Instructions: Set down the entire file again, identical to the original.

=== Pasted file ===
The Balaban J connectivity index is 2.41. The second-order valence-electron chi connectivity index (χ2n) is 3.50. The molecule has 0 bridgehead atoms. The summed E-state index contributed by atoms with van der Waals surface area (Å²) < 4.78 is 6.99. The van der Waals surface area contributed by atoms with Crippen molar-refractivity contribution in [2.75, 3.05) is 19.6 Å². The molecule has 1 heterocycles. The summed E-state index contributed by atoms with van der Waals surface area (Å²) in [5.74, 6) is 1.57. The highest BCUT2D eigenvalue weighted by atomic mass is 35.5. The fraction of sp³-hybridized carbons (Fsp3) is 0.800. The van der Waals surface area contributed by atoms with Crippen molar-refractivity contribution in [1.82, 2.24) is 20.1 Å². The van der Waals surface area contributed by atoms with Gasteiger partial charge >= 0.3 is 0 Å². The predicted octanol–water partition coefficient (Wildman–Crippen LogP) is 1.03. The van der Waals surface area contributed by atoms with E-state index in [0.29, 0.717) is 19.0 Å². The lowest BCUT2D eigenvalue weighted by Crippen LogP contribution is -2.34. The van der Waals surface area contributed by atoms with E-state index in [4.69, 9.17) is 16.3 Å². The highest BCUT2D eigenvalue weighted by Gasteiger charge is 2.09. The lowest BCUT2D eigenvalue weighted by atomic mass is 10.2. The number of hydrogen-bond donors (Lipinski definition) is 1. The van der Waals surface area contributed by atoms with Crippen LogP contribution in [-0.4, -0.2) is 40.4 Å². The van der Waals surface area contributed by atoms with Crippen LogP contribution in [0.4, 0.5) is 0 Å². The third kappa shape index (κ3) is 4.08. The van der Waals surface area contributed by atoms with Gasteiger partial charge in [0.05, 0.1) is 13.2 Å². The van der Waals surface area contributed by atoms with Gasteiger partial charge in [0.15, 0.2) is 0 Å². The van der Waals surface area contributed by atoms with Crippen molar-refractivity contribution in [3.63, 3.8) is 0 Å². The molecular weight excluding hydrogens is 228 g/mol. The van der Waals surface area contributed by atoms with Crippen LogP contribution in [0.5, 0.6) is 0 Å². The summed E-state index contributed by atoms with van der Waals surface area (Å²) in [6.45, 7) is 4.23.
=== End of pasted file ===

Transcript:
The Balaban J connectivity index is 2.41. The second-order valence-electron chi connectivity index (χ2n) is 3.50. The molecule has 0 bridgehead atoms. The summed E-state index contributed by atoms with van der Waals surface area (Å²) < 4.78 is 6.99. The van der Waals surface area contributed by atoms with Crippen molar-refractivity contribution in [2.75, 3.05) is 19.6 Å². The molecule has 1 heterocycles. The summed E-state index contributed by atoms with van der Waals surface area (Å²) in [5.74, 6) is 1.57. The highest BCUT2D eigenvalue weighted by atomic mass is 35.5. The fraction of sp³-hybridized carbons (Fsp3) is 0.800. The van der Waals surface area contributed by atoms with Crippen molar-refractivity contribution in [1.82, 2.24) is 20.1 Å². The van der Waals surface area contributed by atoms with Gasteiger partial charge >= 0.3 is 0 Å². The predicted octanol–water partition coefficient (Wildman–Crippen LogP) is 1.03. The van der Waals surface area contributed by atoms with E-state index in [0.29, 0.717) is 19.0 Å². The lowest BCUT2D eigenvalue weighted by Crippen LogP contribution is -2.34. The van der Waals surface area contributed by atoms with E-state index in [4.69, 9.17) is 16.3 Å². The highest BCUT2D eigenvalue weighted by Gasteiger charge is 2.09. The lowest BCUT2D eigenvalue weighted by atomic mass is 10.2. The number of hydrogen-bond donors (Lipinski definition) is 1. The van der Waals surface area contributed by atoms with Crippen LogP contribution in [-0.4, -0.2) is 40.4 Å². The van der Waals surface area contributed by atoms with Crippen LogP contribution in [0.4, 0.5) is 0 Å². The third kappa shape index (κ3) is 4.08. The van der Waals surface area contributed by atoms with Gasteiger partial charge in [0.05, 0.1) is 13.2 Å². The van der Waals surface area contributed by atoms with Gasteiger partial charge in [0.15, 0.2) is 0 Å². The van der Waals surface area contributed by atoms with Crippen molar-refractivity contribution in [3.63, 3.8) is 0 Å². The molecular weight excluding hydrogens is 228 g/mol. The van der Waals surface area contributed by atoms with Crippen LogP contribution in [0.5, 0.6) is 0 Å². The summed E-state index contributed by atoms with van der Waals surface area (Å²) in [6.45, 7) is 4.23.